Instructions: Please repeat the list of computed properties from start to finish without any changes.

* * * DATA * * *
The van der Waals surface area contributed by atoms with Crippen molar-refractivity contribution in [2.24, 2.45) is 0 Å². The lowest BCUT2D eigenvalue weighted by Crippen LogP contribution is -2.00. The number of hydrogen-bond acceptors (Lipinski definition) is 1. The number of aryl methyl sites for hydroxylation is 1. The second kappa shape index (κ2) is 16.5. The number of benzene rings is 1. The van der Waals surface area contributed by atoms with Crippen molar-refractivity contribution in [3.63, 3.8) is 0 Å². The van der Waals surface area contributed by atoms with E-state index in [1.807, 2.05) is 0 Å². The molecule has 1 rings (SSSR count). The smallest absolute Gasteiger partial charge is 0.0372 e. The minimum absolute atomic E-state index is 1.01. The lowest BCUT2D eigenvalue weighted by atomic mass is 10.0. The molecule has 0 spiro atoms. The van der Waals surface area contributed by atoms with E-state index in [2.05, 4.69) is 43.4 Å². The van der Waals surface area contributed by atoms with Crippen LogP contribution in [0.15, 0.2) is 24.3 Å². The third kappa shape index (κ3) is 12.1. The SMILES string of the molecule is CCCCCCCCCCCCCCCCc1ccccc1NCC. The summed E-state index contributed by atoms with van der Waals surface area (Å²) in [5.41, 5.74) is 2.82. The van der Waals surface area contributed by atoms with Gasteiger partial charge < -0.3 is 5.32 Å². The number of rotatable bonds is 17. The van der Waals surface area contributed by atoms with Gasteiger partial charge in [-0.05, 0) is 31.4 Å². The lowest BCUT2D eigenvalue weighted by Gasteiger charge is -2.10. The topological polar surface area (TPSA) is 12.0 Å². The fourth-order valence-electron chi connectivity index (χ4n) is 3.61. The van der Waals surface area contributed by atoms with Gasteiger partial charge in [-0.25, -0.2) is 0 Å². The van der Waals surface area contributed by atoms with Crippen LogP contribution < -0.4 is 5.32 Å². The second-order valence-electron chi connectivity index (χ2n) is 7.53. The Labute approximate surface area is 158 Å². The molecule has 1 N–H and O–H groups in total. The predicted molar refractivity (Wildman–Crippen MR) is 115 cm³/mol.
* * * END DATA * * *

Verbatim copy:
The van der Waals surface area contributed by atoms with Crippen molar-refractivity contribution in [2.24, 2.45) is 0 Å². The lowest BCUT2D eigenvalue weighted by Crippen LogP contribution is -2.00. The number of hydrogen-bond acceptors (Lipinski definition) is 1. The number of aryl methyl sites for hydroxylation is 1. The second kappa shape index (κ2) is 16.5. The number of benzene rings is 1. The van der Waals surface area contributed by atoms with Crippen molar-refractivity contribution in [3.63, 3.8) is 0 Å². The van der Waals surface area contributed by atoms with E-state index in [1.807, 2.05) is 0 Å². The molecule has 1 rings (SSSR count). The smallest absolute Gasteiger partial charge is 0.0372 e. The minimum absolute atomic E-state index is 1.01. The lowest BCUT2D eigenvalue weighted by atomic mass is 10.0. The molecule has 0 spiro atoms. The van der Waals surface area contributed by atoms with E-state index in [2.05, 4.69) is 43.4 Å². The van der Waals surface area contributed by atoms with Crippen LogP contribution in [0.15, 0.2) is 24.3 Å². The third kappa shape index (κ3) is 12.1. The SMILES string of the molecule is CCCCCCCCCCCCCCCCc1ccccc1NCC. The summed E-state index contributed by atoms with van der Waals surface area (Å²) in [5.41, 5.74) is 2.82. The van der Waals surface area contributed by atoms with Gasteiger partial charge < -0.3 is 5.32 Å². The number of rotatable bonds is 17. The van der Waals surface area contributed by atoms with Gasteiger partial charge in [-0.05, 0) is 31.4 Å². The lowest BCUT2D eigenvalue weighted by Gasteiger charge is -2.10. The topological polar surface area (TPSA) is 12.0 Å². The fourth-order valence-electron chi connectivity index (χ4n) is 3.61. The van der Waals surface area contributed by atoms with Gasteiger partial charge in [-0.25, -0.2) is 0 Å². The van der Waals surface area contributed by atoms with Crippen LogP contribution < -0.4 is 5.32 Å². The second-order valence-electron chi connectivity index (χ2n) is 7.53. The Labute approximate surface area is 158 Å². The molecule has 1 N–H and O–H groups in total. The predicted molar refractivity (Wildman–Crippen MR) is 115 cm³/mol.